I’m so glad I did.
(just do it)
My prints are available in my Etsy shop. I still have one more to list – it might take me another few weeks to do that (ha!).
Every day I make resolutions, and every day I don’t keep them.
1. Drink more water.
2. Take all my vitamins.
3. Be more present, more often.
4. Really listen to everything my kids say.
5. Go to bed as soon as I feel tired.
I am reading “The Happiness Project” by Gretchen Rubin, and she keeps a checklist do things to do everyday. That seems like a set-up for failure, but hey, I can’t fail much worse than I am now, right?
This is a short post because I am away from home and posting from a WordPress app instead of my computer. It is a bit awkward.
I was listening to a parenting podcast today and the topic was how to make gratitude a habit for children. The women spoke about gratitude being a skill that children need to learn, mostly by watching their parents modelling it! I hadn’t really thought about that before, but it sure makes sense. They also spoke about how the more we experience gratitude in our lives, the happier we are. How true!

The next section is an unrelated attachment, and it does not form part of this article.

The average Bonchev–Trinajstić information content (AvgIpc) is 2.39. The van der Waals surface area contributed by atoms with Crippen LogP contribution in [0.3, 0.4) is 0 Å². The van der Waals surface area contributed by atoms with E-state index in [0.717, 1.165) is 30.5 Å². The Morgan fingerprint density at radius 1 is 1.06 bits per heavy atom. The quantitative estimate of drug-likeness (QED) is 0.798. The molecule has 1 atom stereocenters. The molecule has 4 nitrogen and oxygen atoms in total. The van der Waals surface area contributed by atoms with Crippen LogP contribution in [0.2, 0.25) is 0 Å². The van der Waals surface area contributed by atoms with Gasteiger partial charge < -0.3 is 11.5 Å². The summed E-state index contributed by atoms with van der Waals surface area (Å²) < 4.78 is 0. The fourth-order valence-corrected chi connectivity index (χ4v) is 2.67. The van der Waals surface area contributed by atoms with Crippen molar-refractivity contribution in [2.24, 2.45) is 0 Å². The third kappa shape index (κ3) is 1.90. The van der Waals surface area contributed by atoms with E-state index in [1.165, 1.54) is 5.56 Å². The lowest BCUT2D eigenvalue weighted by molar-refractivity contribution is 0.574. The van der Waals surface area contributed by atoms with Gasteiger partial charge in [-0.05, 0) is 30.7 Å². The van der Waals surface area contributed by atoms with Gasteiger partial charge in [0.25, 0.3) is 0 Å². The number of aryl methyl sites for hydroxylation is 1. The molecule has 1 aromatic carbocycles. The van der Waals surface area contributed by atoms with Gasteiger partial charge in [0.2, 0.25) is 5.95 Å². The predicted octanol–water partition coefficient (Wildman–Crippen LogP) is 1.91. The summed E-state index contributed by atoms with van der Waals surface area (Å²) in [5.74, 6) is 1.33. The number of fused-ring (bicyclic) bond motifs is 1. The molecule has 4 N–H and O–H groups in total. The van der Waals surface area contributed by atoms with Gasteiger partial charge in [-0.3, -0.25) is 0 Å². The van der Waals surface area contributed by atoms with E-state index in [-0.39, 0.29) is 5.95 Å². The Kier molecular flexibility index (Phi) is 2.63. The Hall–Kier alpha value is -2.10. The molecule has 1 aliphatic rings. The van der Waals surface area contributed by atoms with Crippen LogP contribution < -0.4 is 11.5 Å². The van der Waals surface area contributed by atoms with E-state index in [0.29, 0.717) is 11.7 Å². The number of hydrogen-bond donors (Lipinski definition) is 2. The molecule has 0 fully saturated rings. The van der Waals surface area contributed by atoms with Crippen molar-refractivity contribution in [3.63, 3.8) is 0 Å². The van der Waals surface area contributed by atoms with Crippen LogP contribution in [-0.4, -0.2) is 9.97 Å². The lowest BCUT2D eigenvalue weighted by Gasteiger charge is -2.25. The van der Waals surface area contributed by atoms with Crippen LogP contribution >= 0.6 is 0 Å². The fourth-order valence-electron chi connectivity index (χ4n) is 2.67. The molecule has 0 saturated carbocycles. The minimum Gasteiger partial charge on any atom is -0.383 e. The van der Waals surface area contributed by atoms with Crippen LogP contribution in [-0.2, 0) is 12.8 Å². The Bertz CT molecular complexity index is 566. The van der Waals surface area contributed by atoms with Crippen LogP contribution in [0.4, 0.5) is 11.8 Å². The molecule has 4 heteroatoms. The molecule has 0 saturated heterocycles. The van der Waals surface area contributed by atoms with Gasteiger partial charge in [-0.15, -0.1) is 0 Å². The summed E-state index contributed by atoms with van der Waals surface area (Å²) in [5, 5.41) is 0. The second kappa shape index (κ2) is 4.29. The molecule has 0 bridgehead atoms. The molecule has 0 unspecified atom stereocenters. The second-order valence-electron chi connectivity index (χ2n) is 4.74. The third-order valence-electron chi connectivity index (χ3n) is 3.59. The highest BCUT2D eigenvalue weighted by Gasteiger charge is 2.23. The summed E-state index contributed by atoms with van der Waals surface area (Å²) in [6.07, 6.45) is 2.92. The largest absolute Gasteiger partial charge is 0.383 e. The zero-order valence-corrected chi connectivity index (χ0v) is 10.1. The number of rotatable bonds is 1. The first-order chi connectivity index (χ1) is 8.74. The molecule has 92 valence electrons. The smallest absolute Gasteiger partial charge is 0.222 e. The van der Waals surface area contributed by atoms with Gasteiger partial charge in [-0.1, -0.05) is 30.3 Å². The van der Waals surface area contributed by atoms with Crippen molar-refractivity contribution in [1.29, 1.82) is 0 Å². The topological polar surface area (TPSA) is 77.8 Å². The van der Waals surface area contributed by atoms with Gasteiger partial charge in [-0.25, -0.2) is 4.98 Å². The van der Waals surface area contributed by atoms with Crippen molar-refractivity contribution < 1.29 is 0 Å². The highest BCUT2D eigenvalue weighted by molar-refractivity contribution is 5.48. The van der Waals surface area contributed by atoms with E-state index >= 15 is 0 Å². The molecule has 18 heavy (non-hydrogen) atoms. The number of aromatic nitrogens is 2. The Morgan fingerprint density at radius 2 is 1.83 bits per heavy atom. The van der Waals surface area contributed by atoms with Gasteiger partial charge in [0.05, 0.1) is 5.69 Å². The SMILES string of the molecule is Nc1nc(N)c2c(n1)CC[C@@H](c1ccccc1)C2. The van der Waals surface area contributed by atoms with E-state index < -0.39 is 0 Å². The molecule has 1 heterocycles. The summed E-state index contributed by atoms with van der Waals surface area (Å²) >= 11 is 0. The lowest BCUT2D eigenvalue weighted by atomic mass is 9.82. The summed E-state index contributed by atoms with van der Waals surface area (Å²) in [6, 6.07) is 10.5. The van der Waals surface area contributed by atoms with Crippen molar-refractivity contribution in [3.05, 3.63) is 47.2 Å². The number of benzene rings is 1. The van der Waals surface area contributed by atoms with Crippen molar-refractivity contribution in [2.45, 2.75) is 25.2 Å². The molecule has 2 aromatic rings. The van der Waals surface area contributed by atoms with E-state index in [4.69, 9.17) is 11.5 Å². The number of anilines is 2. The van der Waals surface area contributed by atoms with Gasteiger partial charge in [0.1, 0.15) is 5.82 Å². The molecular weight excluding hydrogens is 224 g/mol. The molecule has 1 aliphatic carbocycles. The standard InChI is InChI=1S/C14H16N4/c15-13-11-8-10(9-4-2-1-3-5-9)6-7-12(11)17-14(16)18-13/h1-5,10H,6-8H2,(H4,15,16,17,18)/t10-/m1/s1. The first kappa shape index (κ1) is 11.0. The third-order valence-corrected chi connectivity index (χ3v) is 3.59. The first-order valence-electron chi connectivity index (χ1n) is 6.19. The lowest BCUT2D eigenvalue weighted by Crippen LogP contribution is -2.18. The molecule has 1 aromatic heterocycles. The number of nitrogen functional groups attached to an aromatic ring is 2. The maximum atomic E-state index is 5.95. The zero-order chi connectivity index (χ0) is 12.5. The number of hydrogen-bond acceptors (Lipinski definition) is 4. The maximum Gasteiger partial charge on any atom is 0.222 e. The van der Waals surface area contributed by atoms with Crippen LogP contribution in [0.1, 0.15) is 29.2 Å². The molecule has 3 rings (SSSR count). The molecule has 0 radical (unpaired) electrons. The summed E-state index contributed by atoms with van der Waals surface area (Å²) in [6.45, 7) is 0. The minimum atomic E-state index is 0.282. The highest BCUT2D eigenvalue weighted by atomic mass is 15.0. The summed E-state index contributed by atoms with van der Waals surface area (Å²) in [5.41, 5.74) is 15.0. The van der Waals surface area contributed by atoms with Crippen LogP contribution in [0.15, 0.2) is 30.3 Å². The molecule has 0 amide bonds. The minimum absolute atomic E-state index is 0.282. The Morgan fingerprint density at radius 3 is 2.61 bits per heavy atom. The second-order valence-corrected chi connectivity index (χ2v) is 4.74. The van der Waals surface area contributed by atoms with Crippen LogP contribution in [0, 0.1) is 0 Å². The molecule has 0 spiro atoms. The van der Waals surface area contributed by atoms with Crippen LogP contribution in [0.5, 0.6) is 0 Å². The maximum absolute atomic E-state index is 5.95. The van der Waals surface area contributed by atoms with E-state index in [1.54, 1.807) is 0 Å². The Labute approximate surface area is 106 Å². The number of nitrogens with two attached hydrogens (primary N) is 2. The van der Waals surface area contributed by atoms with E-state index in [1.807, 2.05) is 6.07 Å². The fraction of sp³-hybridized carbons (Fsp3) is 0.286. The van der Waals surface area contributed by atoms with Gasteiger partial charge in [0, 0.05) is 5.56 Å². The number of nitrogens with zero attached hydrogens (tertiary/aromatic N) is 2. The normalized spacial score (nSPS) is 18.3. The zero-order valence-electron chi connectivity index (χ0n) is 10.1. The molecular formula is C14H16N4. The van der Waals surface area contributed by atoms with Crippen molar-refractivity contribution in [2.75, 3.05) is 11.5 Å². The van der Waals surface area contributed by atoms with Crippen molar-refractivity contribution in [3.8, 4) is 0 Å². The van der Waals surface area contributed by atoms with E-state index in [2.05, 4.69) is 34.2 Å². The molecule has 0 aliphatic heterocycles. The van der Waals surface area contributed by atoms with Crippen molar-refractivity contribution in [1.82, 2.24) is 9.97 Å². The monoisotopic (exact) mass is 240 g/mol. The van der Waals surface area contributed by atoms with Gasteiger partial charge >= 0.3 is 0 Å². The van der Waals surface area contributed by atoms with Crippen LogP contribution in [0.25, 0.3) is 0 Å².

To this end, I am going to write down things I’m grateful for (I kept a gratitude journal for about a year, over 4 years ago – it’s been awhile!), and start a dinner-table-“What I am grateful for”-thing.
Today, I am grateful for: my health, my family, abundance, the sun shining today, and spring.
There is nothing quite like being a parent of a 5 year old boy. Of course, I could say that about any age (in my experience) or about my girls, too. Maybe it’s because he is going to be in school full time as of September, but right now, I am really appreciating this stage. We have fun together, laugh together, and play a ton of games together (I am still amazed by his capacity to learn and play adult strategic games, like Caylus, Carcasonne, Allhambra, etc – keeps me interested, anyway!!). I hear, “Can we play a game?” about 5 times a day, usually right after we have just finished, of course!
Today we had fun with the special effects on the Photo Booth app on the computer. Lots of fun!